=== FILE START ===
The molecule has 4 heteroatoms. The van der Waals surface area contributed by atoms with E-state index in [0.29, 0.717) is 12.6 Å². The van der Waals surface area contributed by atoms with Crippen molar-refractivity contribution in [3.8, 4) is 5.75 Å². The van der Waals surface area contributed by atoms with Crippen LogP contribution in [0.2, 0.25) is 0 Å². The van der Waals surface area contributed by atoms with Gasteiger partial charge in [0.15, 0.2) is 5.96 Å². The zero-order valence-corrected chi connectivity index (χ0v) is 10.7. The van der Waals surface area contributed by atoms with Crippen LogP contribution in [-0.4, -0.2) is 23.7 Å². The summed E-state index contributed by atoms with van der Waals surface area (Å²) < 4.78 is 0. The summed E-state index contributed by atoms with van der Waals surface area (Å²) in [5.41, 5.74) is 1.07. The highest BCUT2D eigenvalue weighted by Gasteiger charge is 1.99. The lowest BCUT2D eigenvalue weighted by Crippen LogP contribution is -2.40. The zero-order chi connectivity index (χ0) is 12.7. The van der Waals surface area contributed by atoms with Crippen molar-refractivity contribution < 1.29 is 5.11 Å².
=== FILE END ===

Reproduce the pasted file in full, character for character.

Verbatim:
The molecule has 4 heteroatoms. The van der Waals surface area contributed by atoms with E-state index in [0.29, 0.717) is 12.6 Å². The van der Waals surface area contributed by atoms with Crippen molar-refractivity contribution in [3.8, 4) is 5.75 Å². The van der Waals surface area contributed by atoms with Crippen LogP contribution in [0.2, 0.25) is 0 Å². The van der Waals surface area contributed by atoms with Gasteiger partial charge in [0.15, 0.2) is 5.96 Å². The zero-order valence-corrected chi connectivity index (χ0v) is 10.7. The van der Waals surface area contributed by atoms with Crippen LogP contribution in [-0.4, -0.2) is 23.7 Å². The summed E-state index contributed by atoms with van der Waals surface area (Å²) < 4.78 is 0. The summed E-state index contributed by atoms with van der Waals surface area (Å²) in [5.41, 5.74) is 1.07. The highest BCUT2D eigenvalue weighted by Gasteiger charge is 1.99. The lowest BCUT2D eigenvalue weighted by Crippen LogP contribution is -2.40. The zero-order chi connectivity index (χ0) is 12.7. The van der Waals surface area contributed by atoms with Crippen molar-refractivity contribution < 1.29 is 5.11 Å².